Dry Density - Water Content Relationship
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To assess the degree of compaction, it is necessary to use the dry unit weight, which is an indicator of compactness of solid soil particles in a given volume. The laboratory testing is meant to establish the maximum dry density that can be attained for a given soil with a standard amount of compactive effort.

In the test, the dry density cannot be determined directly, and as such the bulk density and the moisture content are obtained first to calculate the dry density as , where = bulk density, and w = water content.

A series of samples of the soil are compacted at different water contents, and a curve is drawn with axes of dry density and water content. The resulting plot usually has a distinct peak as shown. Such inverted V curves are obtained for cohesive soils (or soils with fines), and are known as compaction curves.

Dry density can be related to water content and degree of saturation (S) as

Thus, it can be visualized that an increase of dry density means a decrease of voids ratio and a more compact soil.

Similarly, dry density can be related to percentage air voids (na) as

The relation between moisture content and dry unit weight for a saturated soil is the zero air-voids line. It is not feasible to expel air completely by compaction, no matter how much compactive effort is used and in whatever manner.

Effect of Increasing Water Content
As water is added to a soil at low moisture contents, it becomes easier for the particles to move past one another during the application of compacting force. The particles come closer, the voids are reduced and this causes the dry density to increase. As the water content increases, the soil particles develop larger water films around them.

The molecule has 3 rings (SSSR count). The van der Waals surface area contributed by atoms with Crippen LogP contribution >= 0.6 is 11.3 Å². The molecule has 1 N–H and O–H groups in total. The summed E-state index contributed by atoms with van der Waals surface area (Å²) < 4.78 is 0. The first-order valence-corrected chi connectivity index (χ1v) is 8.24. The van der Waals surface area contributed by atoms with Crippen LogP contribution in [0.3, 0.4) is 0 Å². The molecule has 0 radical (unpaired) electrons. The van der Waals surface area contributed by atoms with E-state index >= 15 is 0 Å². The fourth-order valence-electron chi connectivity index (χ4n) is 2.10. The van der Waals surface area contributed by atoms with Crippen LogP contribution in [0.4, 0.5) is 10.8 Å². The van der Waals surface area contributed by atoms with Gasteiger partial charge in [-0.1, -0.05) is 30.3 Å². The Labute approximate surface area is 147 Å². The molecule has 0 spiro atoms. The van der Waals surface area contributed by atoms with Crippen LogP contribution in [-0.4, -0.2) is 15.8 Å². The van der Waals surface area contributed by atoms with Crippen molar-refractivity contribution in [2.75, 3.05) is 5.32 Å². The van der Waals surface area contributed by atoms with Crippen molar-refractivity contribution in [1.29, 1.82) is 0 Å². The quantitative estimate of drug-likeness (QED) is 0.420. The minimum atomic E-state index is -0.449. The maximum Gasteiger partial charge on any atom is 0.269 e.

This increase in dry density continues till a stage is reached where water starts occupying the space that could have been occupied by the soil grains. Thus the water at this stage hinders the closer packing of grains and reduces the dry unit weight. The maximum dry density (MDD) occurs at an optimum water content (OMC), and their values can be obtained from the plot.

Effect of Increasing Compactive Effort
The effect of increasing compactive effort is shown. Different curves are obtained for different compactive efforts. A greater compactive effort reduces the optimum moisture content and increases the maximum dry density.

An increase in compactive effort produces a very large increase in dry density for soil when it is compacted at water contents drier than the optimum moisture content.It should be noted that for moisture contents greater than the optimum, the use of heavier compaction effort will have only a small effect on increasing dry unit weights.

It can be seen that the compaction curve is not a unique soil characteristic. It depends on the compaction effort. For this reason, it is important to specify the compaction procedure (light or heavy) when giving values of MDD and OMC.

Factors Affecting Compaction
The factors that influence the achieved degree of compaction in the laboratory are:

  • Plasticity of the soil
  • Water content
  • Compactive effort

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